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The Euro.

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Introduction

Bernice Berschader The Euro (a) With reference to the passage, examine the benefits of a strong pound against the euro to: (i) British consumers As a result of a strong Pound and a weaker Euro British consumers have benefited greatly. Britons travelling to Europe have found their value of money has increased, they have been experiencing 'a formidable spending boost'. This is as a result of the wealth effect, the price of the euro in Sterling is cheap as a result increasing their spending power. Consumer surplus expands as a result and more goods can be bought in the EU for the same amount of Sterling compared to the UK. For example they have been able to buy small 3 to 4 bedroom cottages and a couple of acres of land for �150,000, which they would be unable to purchase at such a price back home. According to the article Britons have been able to save 15% on such purchases. The low interest rates in the EU and the stable European currency has proved to be unfounded. Due to low interest rates, Britons are encouraged to save less, a smaller fraction of each additional pound that they earn. ...read more.

Middle

This will cause the demand for the currency to fall, the exchange rate will as a result depreciate. (c) (i) Why has 'the strength of the pound posed problems for British firms'? The high value of the pound relative to the euro has caused British firms to find exporting their products increasingly more difficult. UK goods have become less competitive abroad due to the international trade effect, the price of UK exports relative to exports from France or Italy for instance has been higher, as a result it has become less competitive and fewer UK goods have been demanded abroad. This has hit certain industries particularly hard, which depends on export a great deal such as limestone industry. However, one has to keep in mind that we assume the goods exported from Britain are elastic, if there were price inelastic a higher price would not affect demand. The high value of the pound has resulted from the supply of the currency exceeding the demand for the currency. To correct this current account deficit in which goods imported into the UK exceed goods exported from the UK an expenditure switch of expenditure reducing policy has to be implemented. ...read more.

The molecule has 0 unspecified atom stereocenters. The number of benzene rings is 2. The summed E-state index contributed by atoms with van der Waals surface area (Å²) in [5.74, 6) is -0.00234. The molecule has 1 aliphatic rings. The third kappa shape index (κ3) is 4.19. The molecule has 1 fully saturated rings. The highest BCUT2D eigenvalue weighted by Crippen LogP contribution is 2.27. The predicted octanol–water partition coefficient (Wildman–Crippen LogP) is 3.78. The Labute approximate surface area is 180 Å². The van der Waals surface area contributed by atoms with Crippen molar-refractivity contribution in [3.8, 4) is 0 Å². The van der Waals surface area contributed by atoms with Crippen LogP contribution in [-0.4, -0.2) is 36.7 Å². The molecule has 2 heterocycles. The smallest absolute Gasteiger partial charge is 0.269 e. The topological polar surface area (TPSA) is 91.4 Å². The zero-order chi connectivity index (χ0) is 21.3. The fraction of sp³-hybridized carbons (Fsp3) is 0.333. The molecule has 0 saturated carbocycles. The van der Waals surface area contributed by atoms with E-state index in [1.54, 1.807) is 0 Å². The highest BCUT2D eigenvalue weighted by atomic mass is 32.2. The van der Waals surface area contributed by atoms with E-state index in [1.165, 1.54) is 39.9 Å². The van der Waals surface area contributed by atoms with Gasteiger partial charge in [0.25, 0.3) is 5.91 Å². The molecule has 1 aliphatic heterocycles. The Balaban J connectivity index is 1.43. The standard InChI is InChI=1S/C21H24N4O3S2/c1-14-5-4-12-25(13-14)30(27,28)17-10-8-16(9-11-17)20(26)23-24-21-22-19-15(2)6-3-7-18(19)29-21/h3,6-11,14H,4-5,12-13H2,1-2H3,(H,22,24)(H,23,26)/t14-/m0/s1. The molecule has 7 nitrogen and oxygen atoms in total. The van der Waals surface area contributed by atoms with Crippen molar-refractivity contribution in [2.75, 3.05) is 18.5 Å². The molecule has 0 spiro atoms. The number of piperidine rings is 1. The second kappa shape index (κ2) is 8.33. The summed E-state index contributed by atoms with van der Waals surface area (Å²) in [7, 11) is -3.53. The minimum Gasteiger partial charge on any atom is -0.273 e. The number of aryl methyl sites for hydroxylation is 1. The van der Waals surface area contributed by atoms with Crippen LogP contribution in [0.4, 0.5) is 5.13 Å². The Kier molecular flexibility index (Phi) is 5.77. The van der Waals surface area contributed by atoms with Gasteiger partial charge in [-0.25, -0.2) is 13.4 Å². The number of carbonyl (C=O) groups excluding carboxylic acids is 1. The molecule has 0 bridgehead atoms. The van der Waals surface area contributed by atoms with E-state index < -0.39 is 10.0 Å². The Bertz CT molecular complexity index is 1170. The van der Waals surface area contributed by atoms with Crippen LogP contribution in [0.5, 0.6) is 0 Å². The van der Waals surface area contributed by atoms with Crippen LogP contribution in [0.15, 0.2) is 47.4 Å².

Conclusion

The abolition of Sterling is likely to lead to a depreciation making UK goods more competitive on the international market. However, this will hava trade off effect. A depreciation will discourage speculative 'hot money' being invested into the UK economy for they look for the highest rate of interest on savings. If the UK were to join the euro it would share a common interest rates with its fellow EU members who have also adopted the euro, as a result 'hot money' will no longer be attracted. As a result the Bank of England will lose its autonomy over the setting of the interest rates, the European central Bank sets interest rates for all EU countries who have adopted the euro. If the UK were to join the euro it would also be committed to a single fixed exchange rate within the Euro-zone which would make trade easier and less time consuming and no longer prone to price fluctuations, firms would no longer have to sell and buy currencies on the foreign currency market. It is important to take into account however that the Euro can fluctuate with currencies outside this zone such as the US Dollar or the Japanese Yen. ...read more.

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